The second edition of the CIC BIM protocol is more closely aligned with current BIM standards and is more flexible and easier to use, its author claimed at its launch yesterday.
Speaking at an event at the ICE in London, Andrew Croft, an associate at Beale & Co, said that the new document would clarify the contractual approach to BIM.
It has been widely welcomed.
The original BIM Protocol was first commissioned by CIC in 2013 as a response to the UK government’s BIM Strategy.
The updated version comes as a new survey into contractual trends produced by NBS found that a majority of respondents (57%) agree that their organisation sees BIM as contractually binding in the same way as specifications or drawings. As BIM usage increases, so too does the need for BIM to be contractually described.
A total of 40% reference BIM within their contracts, up from 33% two years ago, while 30% reference specific outputs of BIM in their contracts, up from 23%. An increasing minority (21%, up from 14%) said that BIM was fully integrated in their contracts.
For some, this has meant amending or creating bespoke contracts, although increasingly standard forms of contracts (or the CIC BIM Protocol) mean that ad hoc solutions are less often required.
The second edition of the Protocol is closely aligned with PAS 1192-2 and therefore applies to information, not just models, said Croft. It is also a more flexible document, which can be used alongside a range of different contractual arrangements.
The Protocol now includes additional provisions in relation to security, an increasingly important issue, which reflects PAS 1192-5.
Key changes include:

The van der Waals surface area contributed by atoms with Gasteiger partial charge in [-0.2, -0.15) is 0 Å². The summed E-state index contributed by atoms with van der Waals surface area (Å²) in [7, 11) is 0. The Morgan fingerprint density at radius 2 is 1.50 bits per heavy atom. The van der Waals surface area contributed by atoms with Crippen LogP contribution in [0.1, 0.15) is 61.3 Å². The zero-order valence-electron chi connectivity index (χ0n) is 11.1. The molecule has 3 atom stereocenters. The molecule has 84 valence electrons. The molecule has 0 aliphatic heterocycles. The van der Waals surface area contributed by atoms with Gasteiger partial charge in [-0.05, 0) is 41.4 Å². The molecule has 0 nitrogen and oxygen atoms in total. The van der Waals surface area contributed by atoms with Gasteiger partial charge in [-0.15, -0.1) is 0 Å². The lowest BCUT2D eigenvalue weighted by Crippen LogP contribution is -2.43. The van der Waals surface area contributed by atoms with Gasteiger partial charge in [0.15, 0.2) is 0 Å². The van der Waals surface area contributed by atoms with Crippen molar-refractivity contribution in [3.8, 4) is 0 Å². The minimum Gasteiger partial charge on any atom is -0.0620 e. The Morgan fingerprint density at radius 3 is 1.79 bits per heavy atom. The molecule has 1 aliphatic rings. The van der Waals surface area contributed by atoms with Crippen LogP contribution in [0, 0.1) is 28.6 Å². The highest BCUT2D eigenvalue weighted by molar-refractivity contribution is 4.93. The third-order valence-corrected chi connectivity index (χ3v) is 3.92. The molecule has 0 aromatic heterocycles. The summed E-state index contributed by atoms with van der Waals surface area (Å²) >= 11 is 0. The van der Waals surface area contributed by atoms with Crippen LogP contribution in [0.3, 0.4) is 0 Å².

Responsibility Matrix replaces Model Production and Delivery Table (MPDT) and sets out responsibility for model and information production
The Protocol “piggy backs” on underlying agreement and no longer takes precedence over the agreement to which it is attached.
Dale Sinclair, director of technical practice at Aecom and chair of the CIC BIM Forum, said: “The CIC BIM Protocol is a crucial component of the UK’s BIM Level 2 suite of documents. We are delighted that this latest version updates the protocol in line with comments made since its inception. This is an important step forward as we move towards a collaborative digital future.”
Francis Ho, partner, construction and infrastructure at Pennington Manches, said: “Had this simply been an iterative update, I don’t think anyone would have been particularly surprised. The CIC’s BIM Protocol remains the only model legal document of its kind in the UK market, it doesn’t have any obvious competition.
“However, the authors have clearly taken on board feedback from the first edition, including the recent Winfield Rock Report. This second edition is practically a total rewrite. That’s rare for a standard form but, on balance, the right thing to do. Market practice has moved on too rapidly.
“Despite emerging at the same time as PAS 1192-2: 2013, which provided a specification for information management for the capital/delivery phase for a project, the first edition didn’t align with the BSI standard.
“This meant that users had to grapple with different terminology, such as levels of detail as opposed to levels of definition. That’s now fixed. There’s also a focus on information rather than simply models. Other changes in practice are recognised.
“For instance, it complies with PAS 1192-5: 2015 which covers security threats to information. In addition, it’s been structured to be more compatible with a range of procurement methods, including alliancing and traditional procurement.”
Ho said the relationship between the Protocol and the underlying construction agreement had been reconsidered. One criticism of the previous version was that the Protocol took priority in most cases where the two conflicted, including in relation to copyright.
“That’s largely been relaxed here. There are also practical changes. The appendices will be made available in electronic versions which are editable.
“Given the substantial differences, it will take time for those familiar with the earlier form to acquaint themselves with the update. Whereas the earlier version was tentative, its successor reflects the CIC’s growing comfort with, and awareness of, its target audience’s needs.”
At the launch Peter Higgins, chair of the NEC4 Contract Board, described the new guidance for using the BIM Protocol with the NEC contract.